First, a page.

Monday, February 25, 2013

The Home of Your Soul on the Earth (in which I take up drinking for Lent)


"The body is a sacrament . . . a visible sign of invisible grace  . . . The body is the mirror where the secret world of the soul comes to expression.” – John O’Donohue in Anam Cara

The weekend before Lent started, I noticed that I’d fallen into an old habit of not eating, getting by on half a piece of dry peanut-butter toast in the morning, for lack of time and focus, and often skipping lunch too. I had stopped getting groceries – really getting groceries – aside from dribs and drabs of necessities.  Meal preparation fell by the way-side as well, so that dinner was a continual mad-scramble as I pulled things together for one more meal. 
Soda consumption – my Achilles heel – was up too.  Back in seminary a daily diet coke poured over ice and served with a slice of lemon was a treat, a symbol, if you will, of self-care in some deluded sense.  But lately I was up to two-a-day and I’d given up using glasses.  In a moment of stress or frustration or simple thirst I would grab for the trusty can, no longer even hearing the satisfying crack and snap of the tab-top lifting, no longer tasting the welcome bite.  
I stood behind the refrigerator door gulping and placed the open can on the shelf, returning at-will for a short, bracing nip of caffeine and carbonation.  Drinking soda like that is like drinking wine straight from a bottle wrapped in a brown paper bag – sly and empty, pure need and no delight.  Give that woman a glass, I thought, as I saw myself in a rare moment of self-awareness. 
There were many years where I wouldn’t have noticed these things.  I’ve always had a tendency to neglect my body, to live in the lofty penthouse of my mind, conveniently removed from the dust and dirt, the tumult of daily, embodied, life.  I turned a deaf ear to my body for a long time and I’m lucky I’ve not paid a higher price for my neglect.  Something about three pregnancies, though, and the long-haul commitment of nursing four little bodies into strength and health, forced me to listen more closely to my own body, if only for the sake of those little ones it grew.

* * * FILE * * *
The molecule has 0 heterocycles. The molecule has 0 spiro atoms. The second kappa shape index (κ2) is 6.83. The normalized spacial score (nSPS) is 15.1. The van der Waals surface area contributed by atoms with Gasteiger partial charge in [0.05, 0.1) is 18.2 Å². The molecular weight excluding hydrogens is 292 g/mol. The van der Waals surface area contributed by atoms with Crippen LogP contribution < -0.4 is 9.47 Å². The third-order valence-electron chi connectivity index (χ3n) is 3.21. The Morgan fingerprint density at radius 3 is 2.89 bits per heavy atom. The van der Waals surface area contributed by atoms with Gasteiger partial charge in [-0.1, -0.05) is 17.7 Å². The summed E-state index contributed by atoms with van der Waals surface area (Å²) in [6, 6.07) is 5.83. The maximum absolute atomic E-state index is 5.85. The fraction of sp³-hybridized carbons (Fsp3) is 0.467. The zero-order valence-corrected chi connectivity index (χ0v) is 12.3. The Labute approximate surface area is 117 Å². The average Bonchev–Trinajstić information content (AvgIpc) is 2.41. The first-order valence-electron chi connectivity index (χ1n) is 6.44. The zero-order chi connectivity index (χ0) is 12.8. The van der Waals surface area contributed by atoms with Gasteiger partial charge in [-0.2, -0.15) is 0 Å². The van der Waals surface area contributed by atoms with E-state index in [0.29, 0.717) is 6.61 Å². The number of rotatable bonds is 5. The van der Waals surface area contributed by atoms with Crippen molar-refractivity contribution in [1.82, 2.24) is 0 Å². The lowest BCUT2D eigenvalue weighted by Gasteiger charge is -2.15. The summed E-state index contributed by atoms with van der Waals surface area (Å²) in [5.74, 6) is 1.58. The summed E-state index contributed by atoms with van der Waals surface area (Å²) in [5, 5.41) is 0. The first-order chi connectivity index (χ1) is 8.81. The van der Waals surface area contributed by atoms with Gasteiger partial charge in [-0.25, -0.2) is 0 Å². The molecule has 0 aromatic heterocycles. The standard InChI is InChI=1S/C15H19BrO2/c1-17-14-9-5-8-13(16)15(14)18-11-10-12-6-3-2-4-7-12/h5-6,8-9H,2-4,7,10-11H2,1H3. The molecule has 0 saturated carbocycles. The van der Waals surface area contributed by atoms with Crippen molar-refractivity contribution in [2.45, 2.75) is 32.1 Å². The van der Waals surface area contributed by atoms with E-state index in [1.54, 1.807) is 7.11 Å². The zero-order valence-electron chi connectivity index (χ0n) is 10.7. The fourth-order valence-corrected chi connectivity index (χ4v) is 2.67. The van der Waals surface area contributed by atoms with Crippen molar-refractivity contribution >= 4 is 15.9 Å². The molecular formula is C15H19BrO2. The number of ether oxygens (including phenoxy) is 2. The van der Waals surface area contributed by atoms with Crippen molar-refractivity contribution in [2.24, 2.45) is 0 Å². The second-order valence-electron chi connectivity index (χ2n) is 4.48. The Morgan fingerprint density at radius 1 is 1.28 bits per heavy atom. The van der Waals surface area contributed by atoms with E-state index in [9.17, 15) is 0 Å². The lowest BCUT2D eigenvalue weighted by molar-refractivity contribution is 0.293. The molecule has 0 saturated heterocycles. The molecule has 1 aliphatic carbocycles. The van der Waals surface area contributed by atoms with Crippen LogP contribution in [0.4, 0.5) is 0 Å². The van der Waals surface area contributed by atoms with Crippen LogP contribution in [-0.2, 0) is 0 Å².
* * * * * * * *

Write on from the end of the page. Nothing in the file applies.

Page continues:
I’ve never been a good friend to my body, never been a lover of it, but this year I’m sensing the invitation to listen more closely, to care more deeply for the gift of this frail tent that houses my soul.  My “one word” for 2013, as best as I can tell, is “embodied” and rather than mortifying the flesh as I have for these many years this Lent I’m embracing the call to care for my body as an extension of the body of Christ. 
This year I’m subtracting nothing other than my own disdain for the needs of the flesh.  I’m listening more closely to this dwelling place, this home for my soul as O’Donohue calls it, this sacrament of flesh and blood.  And, as a symbol of all of this, I’m drinking water. 
I’m learning to observe the dryness of my mouth, the signs of thirst that were among the first things I knew as an infant and, perhaps, among the first I put aside when I thought I was old enough to outgrow the needs of the flesh. 
Standing in the kitchen, where the sunlight pours through these old double windows lighting up floral-fielded blinds, I reach for a glass.  I lift the handle on the faucet and watch the water flowing like a stream of glistening light as it dances in the sun’s illumination.  I catch the dance in my cup and watch as it is filled, wait as my hand bears the weight. 

Turning off the tap I lift the glass, clear now, but weighted with light and life.  Then, placing my lips to the glass, I swallow down this dancing stream of life.  I gulp, pressing myself to embrace what is necessary but doesn’t necessarily come naturally. 
Looking out through the bottom of the glass as this small, shining river flows into me, I see a world sparkling and shining with refracted light.   As I drink, I think of Christ in the desert and the thirst he bore, both there and on the cross, and I know that I’m somehow more present to him as I become more present to my own body. 

This post is shared with Playdates With God and Hear it on Sunday, Use it on Monday.

22 comments:

  1. Oh my, I'm doing this too. Trying to drink more water, less soda and eating well. And then there is exercise - ugh. Love the way you conveyed the message to take care of your body.

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    1. Thanks Shelly. Trying to learn to listen again, really, to hunger and thirst, fatigue. Seems essential to the spiritual life really. Blessings on your "drinking" :).

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  2. I'd offer that the Y is a great place to care for your holistic self - reltional, emotional, spiritual, physical - in community. Now, beyond self-promotion... great post. Kristin and I are attempting to give up a few things for lent that at best distract or at worst become poor substitutes for what's life-giving. Well done.